Anne’s PhD students were such an important part of her life and career and at the time of her retirement she had supervised and graduated 129 individuals. The queue that often formed outside her office was legendary, as was the 7am meeting slot. The praise afforded to Anne by students past and present is testament to her humanity and leadership. They fondly remember a kind hearted, motivational, funny, generous, insightful and direct role model – these are their words written when they knew Anne was having to take early retirement in 2020.
The sheer scale of Anne’s work is astonishing – an academic who achieved this over the span of a normal working life of 45 years would be held in high esteem. To have achieved this after only 28 years is a testament to the dedication, drive and commitment which Anne showed to her work throughout her life. It is also an indication of what the engineering and scientific world has lost with her early death.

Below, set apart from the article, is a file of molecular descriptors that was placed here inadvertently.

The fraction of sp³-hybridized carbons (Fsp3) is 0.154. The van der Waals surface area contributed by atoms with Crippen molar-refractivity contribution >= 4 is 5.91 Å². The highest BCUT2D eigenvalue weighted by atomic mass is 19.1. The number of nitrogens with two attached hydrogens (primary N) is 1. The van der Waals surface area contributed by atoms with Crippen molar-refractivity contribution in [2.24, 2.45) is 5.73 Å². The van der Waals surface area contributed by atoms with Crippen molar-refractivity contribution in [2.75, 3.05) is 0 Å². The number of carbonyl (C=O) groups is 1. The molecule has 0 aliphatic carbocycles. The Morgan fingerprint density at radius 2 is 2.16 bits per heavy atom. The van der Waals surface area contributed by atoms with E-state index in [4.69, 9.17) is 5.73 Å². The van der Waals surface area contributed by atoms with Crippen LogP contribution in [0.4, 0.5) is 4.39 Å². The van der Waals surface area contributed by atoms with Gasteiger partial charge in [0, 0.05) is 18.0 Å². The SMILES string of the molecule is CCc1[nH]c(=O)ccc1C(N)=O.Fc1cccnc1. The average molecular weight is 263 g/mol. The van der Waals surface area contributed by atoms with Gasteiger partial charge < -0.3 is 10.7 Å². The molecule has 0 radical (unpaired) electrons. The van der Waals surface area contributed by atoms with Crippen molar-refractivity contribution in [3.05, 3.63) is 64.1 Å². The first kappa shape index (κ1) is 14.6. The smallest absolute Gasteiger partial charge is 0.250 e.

Prior to her retirement through ill health, Anne was a volunteer at a Trussell Trust food bank near Leeds University. In addition to this Anne worked during the lockdown with a diverse team of engineers assembled by the Royal Academy of Engineering to develop 3D printed face masks for use in developing countries at the start of the global Covid 19 pandemic.
Many globally renowned academics are quite rightly respected for their achievements. Anne Neville always wore her status and accolades lightly, preferring to treat others with humility, compassion and kindness. These qualities, combined with a great sense of humour ensured that not only was Anne highly respected by those she worked with, but she was genuinely loved. In the world of modern engineering and science this is rare indeed and is one of Anne’s greatest legacies.
Anne is survived by her husband Mark and their daughter Rachel.